Maritime Provinces Soils

Practically all of the maturely developed soils of the Maritime Provinces are Podzols, similar to those of Scandinavia, Northern Russia and the northern parts of Quebec and Ontario. The environmental factors favouring the formation of Podzols are: abundant precipitation; long, cold winters: short, cool summers; a natural forest vegetation composed largely of coniferous trees such as pine, spruce and balsam fir. In addition, as has already been pointed out, the surface geological deposits of much of the area have been derived from sandstones or from acidic crystalline rocks such as granite. Consequently, the soils tend to be acid, leached and infertile.

The characteristics of the Podzol environment represents conditions in the Annapolis Valley. Under the dark coloured, partly decomposed forest litter which is designated as the A 0 horizon, the mineral soil is slightly darkened by an admixture of organic matter to form a shallow A 1 horizon. Below this is a white, or very light grey horizon of variable depth which is known as the A 2. These horizons constitute the portion of the soil from which the mineral nutrients such as calcium, magnesium and potassium have been leached by action of the acids released from the decomposing forest litter. Along with these, other substances, particularly the oxides of iron and aluminum are carried downward to be redeposited in the subsoil. The material left in the upper horizons, which often has the appearance of white sand, is, in fact, quite largely composed of quartz or silica (SiO 2 ), and therefore of very limited fertility.

The B horizon, or zone of accumulation, is usually reddish or brownish in color from the iron oxide which it contains. Sometimes it is somewhat compact and even cemented by iron and humus compounds.

Not only is the surface soil usually quite acid, but an acid reaction persists throughout the whole of the weathered soil profile.

It is not yet possible to present a complete regional summary of the soils of the Maritime Provinces because, to date, only five soil survey reports are available. They cover the Fredericton and Woodstock sections of the St. John Valley in New Brunswick and the Annapolis Valley, Cumberland and Colchester counties of Nova Scotia. From them some ideas of the variation in soil from place to place may be obtained.

In the Woodstock section, almost ninetenths of the area is covered by till derived from sandstones and calcareous shales or slates of Paleozoic age. On the well-drained upland areas, the soil is weathered to a depth of 18 to 24 inches. In spite of the high percentage of lime in the parent material, the surface soils are acid (pH 4.00 to 5.00) and a leached horizon 2-4 inches deep has developed. The potato is the dominant crop. By the use of large amounts of commercial fertilizer, often a ton per acre, potatoes are made to yield about one hundred barrels per acre. This is the best yield in Canada, and the adjoining section of Maine holds the record in U.S.A. The upland ridges are separated by low areas of the same material. These soils are not nearly so acid and have a much greater natural fertility but they are usually left uncleared because of poor drainage.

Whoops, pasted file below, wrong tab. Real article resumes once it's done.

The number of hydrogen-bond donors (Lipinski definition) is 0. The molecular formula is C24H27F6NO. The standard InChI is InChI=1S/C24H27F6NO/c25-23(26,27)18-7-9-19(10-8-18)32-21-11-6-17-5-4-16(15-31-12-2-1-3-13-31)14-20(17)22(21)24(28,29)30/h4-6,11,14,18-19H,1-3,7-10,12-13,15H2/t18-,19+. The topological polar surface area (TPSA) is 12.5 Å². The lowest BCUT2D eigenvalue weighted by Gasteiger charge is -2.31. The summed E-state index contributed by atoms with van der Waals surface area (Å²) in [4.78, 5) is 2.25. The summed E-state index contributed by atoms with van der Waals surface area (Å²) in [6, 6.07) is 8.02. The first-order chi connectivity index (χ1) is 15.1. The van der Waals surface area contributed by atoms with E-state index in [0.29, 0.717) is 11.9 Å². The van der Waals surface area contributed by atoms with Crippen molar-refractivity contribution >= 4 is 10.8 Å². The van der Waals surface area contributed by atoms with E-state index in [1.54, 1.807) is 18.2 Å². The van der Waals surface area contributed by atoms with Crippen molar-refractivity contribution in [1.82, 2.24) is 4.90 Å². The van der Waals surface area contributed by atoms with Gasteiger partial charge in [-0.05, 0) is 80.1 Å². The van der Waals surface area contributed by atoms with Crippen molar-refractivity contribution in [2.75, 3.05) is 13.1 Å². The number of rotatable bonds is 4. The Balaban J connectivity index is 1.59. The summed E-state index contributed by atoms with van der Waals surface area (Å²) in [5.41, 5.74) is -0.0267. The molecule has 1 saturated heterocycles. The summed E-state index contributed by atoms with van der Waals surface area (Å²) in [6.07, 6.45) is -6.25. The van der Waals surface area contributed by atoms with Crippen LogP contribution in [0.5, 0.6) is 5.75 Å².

In the Annapolis valley, only about half the area is based upon glacial till, and water deposited materials are widespread. Moreover, both classes of material are predominantly sandy, because of their derivation from the underlying Triassic sandstones and, in spite of the fact that this type of rock contains a certain amount of calcareous cement, all parent materials of the soils are distinctly acid. The soils themselves are much more so, ranging from pH 4.00 to 5.00. It is notable that in this area, with its abundance of water-worked drift, that there are a very large number of soil types so that soils vary greatly in productive capacity even on the individual farm. As a rule, the loams and sandy loams are rated best for orchards and potatoes, while the clay loams are rated best for hay and pasture. Careful soil management is necessary, the natural fertility of the Podzols is low and the orchardists of the Annapolis Valley are nearly as heavy users of commercial fertilizers as the potato growers of the St. John Valley.

Northern Nova Scotia, as represented by Cumberland and Colchester counties, has considerable contrast in soils. The lowlands, derived in large measure from Carboniferous sandstones and shales, have typical Podzols developed under coniferous woodland. The process of leaching has affected both sands and clays and, especially in imperfectly drained areas, the grey A 2 horizon is quite pronounced.

The soils of the Cobequid uplands, on the other hand, developed from harder igneous and metamorphic rocks under mixed deciduous forest, are not so highly leached. Nevertheless, since they are shallow and stony, they are of little value for agriculture.

The soils with the greatest natural fertility in both New Brunswick and Nova Scotia are those of the river bottoms or "intervales" and of the dyked marshes bordering the headwaters of the Bay of Fundy. The fertility of the latter was thought to be inexhaustable and they have been cropped continuously for two or three centuries without the addition of fertilizer. Needless to say, they now show signs of exhaustion. Under a recently instituted program of marshland rehabilitation, dykes are being rebuilt, drainage improved and the fertility of the soil is being restored. In the past many thousands of tons of mud from the tidal flats were hauled and spread upon the upland fields of adjoining farms, but this practice is now too expensive.

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